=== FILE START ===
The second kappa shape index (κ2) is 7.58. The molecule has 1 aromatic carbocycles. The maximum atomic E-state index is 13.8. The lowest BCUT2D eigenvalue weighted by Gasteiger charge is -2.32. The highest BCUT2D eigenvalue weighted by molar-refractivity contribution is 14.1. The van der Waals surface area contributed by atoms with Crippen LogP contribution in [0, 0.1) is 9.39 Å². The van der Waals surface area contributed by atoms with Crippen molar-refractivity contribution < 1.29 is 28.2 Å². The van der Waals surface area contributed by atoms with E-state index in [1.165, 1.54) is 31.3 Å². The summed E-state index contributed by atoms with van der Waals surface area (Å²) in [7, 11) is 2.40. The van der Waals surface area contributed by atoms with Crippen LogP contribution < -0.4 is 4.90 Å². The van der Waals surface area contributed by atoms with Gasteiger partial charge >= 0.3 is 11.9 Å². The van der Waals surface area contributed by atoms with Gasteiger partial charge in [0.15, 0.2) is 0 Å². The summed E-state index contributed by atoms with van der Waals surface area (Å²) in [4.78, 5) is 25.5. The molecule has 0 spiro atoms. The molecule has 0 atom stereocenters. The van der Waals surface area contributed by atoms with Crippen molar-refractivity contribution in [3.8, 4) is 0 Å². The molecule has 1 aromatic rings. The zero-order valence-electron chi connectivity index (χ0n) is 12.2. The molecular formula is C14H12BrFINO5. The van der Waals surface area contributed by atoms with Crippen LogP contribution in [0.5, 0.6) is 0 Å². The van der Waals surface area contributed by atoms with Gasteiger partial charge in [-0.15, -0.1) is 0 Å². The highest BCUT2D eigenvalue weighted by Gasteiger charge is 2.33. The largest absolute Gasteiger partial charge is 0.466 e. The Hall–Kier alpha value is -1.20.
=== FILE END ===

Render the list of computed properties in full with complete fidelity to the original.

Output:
The second kappa shape index (κ2) is 7.58. The molecule has 1 aromatic carbocycles. The maximum atomic E-state index is 13.8. The lowest BCUT2D eigenvalue weighted by Gasteiger charge is -2.32. The highest BCUT2D eigenvalue weighted by molar-refractivity contribution is 14.1. The van der Waals surface area contributed by atoms with Crippen LogP contribution in [0, 0.1) is 9.39 Å². The van der Waals surface area contributed by atoms with Crippen molar-refractivity contribution < 1.29 is 28.2 Å². The van der Waals surface area contributed by atoms with E-state index in [1.165, 1.54) is 31.3 Å². The summed E-state index contributed by atoms with van der Waals surface area (Å²) in [7, 11) is 2.40. The van der Waals surface area contributed by atoms with Crippen LogP contribution < -0.4 is 4.90 Å². The van der Waals surface area contributed by atoms with Gasteiger partial charge >= 0.3 is 11.9 Å². The van der Waals surface area contributed by atoms with Gasteiger partial charge in [0.15, 0.2) is 0 Å². The summed E-state index contributed by atoms with van der Waals surface area (Å²) in [4.78, 5) is 25.5. The molecule has 0 spiro atoms. The molecule has 0 atom stereocenters. The van der Waals surface area contributed by atoms with Crippen molar-refractivity contribution in [3.8, 4) is 0 Å². The molecule has 1 aromatic rings. The zero-order valence-electron chi connectivity index (χ0n) is 12.2. The molecular formula is C14H12BrFINO5. The van der Waals surface area contributed by atoms with Crippen LogP contribution in [0.5, 0.6) is 0 Å². The van der Waals surface area contributed by atoms with Gasteiger partial charge in [-0.15, -0.1) is 0 Å². The highest BCUT2D eigenvalue weighted by Gasteiger charge is 2.33. The largest absolute Gasteiger partial charge is 0.466 e. The Hall–Kier alpha value is -1.20.